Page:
PLANS to charge criminals by post needed to be “very efficient” to work with all the cuts.
Clr Ken Smith, who sits on the West Yorkshire Police Authority, responded to the news that tens of thousands of criminals will be charged by a letter sent to them through the post.
It’s part of Government plans to cut police bureaucracy, with Home Secretary Theresa May saying it would free up 2.5 million hours of police time.
Clr Smith, Labour’s Ashbrow councillor, said he hoped the administrative burden did not fall on police officers as backroom staff lose their jobs.
“It’s news to me and if it works then fine, but it will have to be very efficient,” Clr Smith said.
“I’ve no strong objections to it, I suspect it will be the minor offences dealt with in this way.
“One thing to note is that the police force is losing a large chunk of its civilian staff, so who will be around to send out all these letters?
“Some police forces are losing 25% of their staff, in West Yorkshire I think we’re losing around 35%, so who will be doing these things?
“It needs to be very efficient and fool-proof – lets hope it doesn’t fall on the officer’s shoulders.”
The Home Secretary says officers must get out from behind their desks and back on to the streets, with the “discretion to do what they think is right, free from the interference of Whitehall, free to do their job, free to fight crime”.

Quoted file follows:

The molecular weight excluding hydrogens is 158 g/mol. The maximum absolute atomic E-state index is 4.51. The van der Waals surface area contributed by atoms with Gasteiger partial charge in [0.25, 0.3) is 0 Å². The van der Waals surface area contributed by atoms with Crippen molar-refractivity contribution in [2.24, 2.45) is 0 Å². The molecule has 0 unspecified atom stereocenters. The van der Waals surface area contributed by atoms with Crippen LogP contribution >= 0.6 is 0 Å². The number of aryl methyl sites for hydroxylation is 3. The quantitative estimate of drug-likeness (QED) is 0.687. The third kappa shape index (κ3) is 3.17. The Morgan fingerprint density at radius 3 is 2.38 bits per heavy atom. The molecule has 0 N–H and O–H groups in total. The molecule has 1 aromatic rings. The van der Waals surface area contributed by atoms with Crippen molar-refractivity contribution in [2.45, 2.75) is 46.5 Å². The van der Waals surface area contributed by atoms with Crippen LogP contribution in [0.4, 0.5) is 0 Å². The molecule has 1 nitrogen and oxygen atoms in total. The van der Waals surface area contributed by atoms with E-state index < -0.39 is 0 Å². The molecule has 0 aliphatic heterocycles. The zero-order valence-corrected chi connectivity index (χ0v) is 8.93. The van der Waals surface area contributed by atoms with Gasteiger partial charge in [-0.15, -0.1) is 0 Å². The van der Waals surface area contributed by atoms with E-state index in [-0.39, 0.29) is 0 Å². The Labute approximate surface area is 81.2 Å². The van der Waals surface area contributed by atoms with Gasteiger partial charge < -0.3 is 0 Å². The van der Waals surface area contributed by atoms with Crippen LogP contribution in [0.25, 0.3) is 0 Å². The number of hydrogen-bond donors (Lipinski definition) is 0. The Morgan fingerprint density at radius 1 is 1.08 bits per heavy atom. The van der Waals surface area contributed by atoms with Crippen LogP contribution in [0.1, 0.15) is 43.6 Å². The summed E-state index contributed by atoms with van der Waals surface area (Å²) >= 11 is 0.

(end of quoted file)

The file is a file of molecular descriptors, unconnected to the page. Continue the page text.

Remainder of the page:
The move is intended to target minor offences including shop-lifting, theft and criminal damage.
Bailed suspects will be sent formal charges through the post instead of being asked to attend police stations.
The Home Office say their plan would allow officers, rather than the Crown Prosecution Service, to decide whether to press charges in up to 80% of cases.
The letter will tell the defendant to attend court on a specific date to answer the charge, rather than calling the suspect to the police station for charging.
Police officers will be given discretion over charging decisions and over how they prioritise calls, while the level of detail they need to collect for paperwork on minor offences will be reduced.
Theresa May said: “A great deal of the day-to-day bureaucracy that police officers encounter is actually generated by their own force.
“So I want police forces across the country to follow our lead. Every single senior police officer should be asking themselves what they personally are doing to rid their officers of red tape.
“If we’ve scrapped a form at national level, there had better be a really good reason for keeping it at local level.
“If we’ve done away with a target nationally, then stop chasing it locally.
“If we’ve got rid of a national regulation, don’t bring in a local replacement.
“We’ve stopped the weary cycle of over-reaction, inquiries, blame, legislation, codes and guidance, and blanket remedial training for all. We will take a different approach – we will trust the police.”
But shadow home secretary Yvette Cooper said: “The Home Secretary claims her reforms will save the equivalent of 1,200 police officers, yet she is cutting 10 times that number of officers in the next two years.
“This Government’s cuts to the police are not only taking a risk with the safety of our streets but also risk creating more inefficiency, not less.”